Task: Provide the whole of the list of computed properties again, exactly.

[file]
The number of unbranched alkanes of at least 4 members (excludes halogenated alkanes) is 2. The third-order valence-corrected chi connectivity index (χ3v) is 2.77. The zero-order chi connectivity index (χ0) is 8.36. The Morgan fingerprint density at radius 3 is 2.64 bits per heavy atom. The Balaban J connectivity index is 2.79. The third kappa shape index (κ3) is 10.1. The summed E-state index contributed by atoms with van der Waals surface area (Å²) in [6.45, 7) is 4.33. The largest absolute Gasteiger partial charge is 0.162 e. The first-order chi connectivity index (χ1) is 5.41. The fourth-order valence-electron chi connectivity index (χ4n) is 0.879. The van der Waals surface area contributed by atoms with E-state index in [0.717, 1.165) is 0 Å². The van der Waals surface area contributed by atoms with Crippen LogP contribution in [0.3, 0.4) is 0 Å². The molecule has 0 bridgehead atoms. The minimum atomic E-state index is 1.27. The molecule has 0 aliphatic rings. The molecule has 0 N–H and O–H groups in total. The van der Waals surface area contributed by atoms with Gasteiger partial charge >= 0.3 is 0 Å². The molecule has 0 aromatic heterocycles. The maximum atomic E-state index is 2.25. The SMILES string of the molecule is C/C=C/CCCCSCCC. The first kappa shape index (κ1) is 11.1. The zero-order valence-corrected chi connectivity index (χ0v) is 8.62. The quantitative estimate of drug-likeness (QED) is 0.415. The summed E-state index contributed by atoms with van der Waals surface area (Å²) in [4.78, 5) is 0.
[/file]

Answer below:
The number of unbranched alkanes of at least 4 members (excludes halogenated alkanes) is 2. The third-order valence-corrected chi connectivity index (χ3v) is 2.77. The zero-order chi connectivity index (χ0) is 8.36. The Morgan fingerprint density at radius 3 is 2.64 bits per heavy atom. The Balaban J connectivity index is 2.79. The third kappa shape index (κ3) is 10.1. The summed E-state index contributed by atoms with van der Waals surface area (Å²) in [6.45, 7) is 4.33. The largest absolute Gasteiger partial charge is 0.162 e. The first-order chi connectivity index (χ1) is 5.41. The fourth-order valence-electron chi connectivity index (χ4n) is 0.879. The van der Waals surface area contributed by atoms with E-state index in [0.717, 1.165) is 0 Å². The van der Waals surface area contributed by atoms with Crippen LogP contribution in [0.3, 0.4) is 0 Å². The molecule has 0 bridgehead atoms. The minimum atomic E-state index is 1.27. The molecule has 0 aliphatic rings. The molecule has 0 N–H and O–H groups in total. The van der Waals surface area contributed by atoms with Gasteiger partial charge >= 0.3 is 0 Å². The molecule has 0 aromatic heterocycles. The maximum atomic E-state index is 2.25. The SMILES string of the molecule is C/C=C/CCCCSCCC. The first kappa shape index (κ1) is 11.1. The zero-order valence-corrected chi connectivity index (χ0v) is 8.62. The quantitative estimate of drug-likeness (QED) is 0.415. The summed E-state index contributed by atoms with van der Waals surface area (Å²) in [4.78, 5) is 0.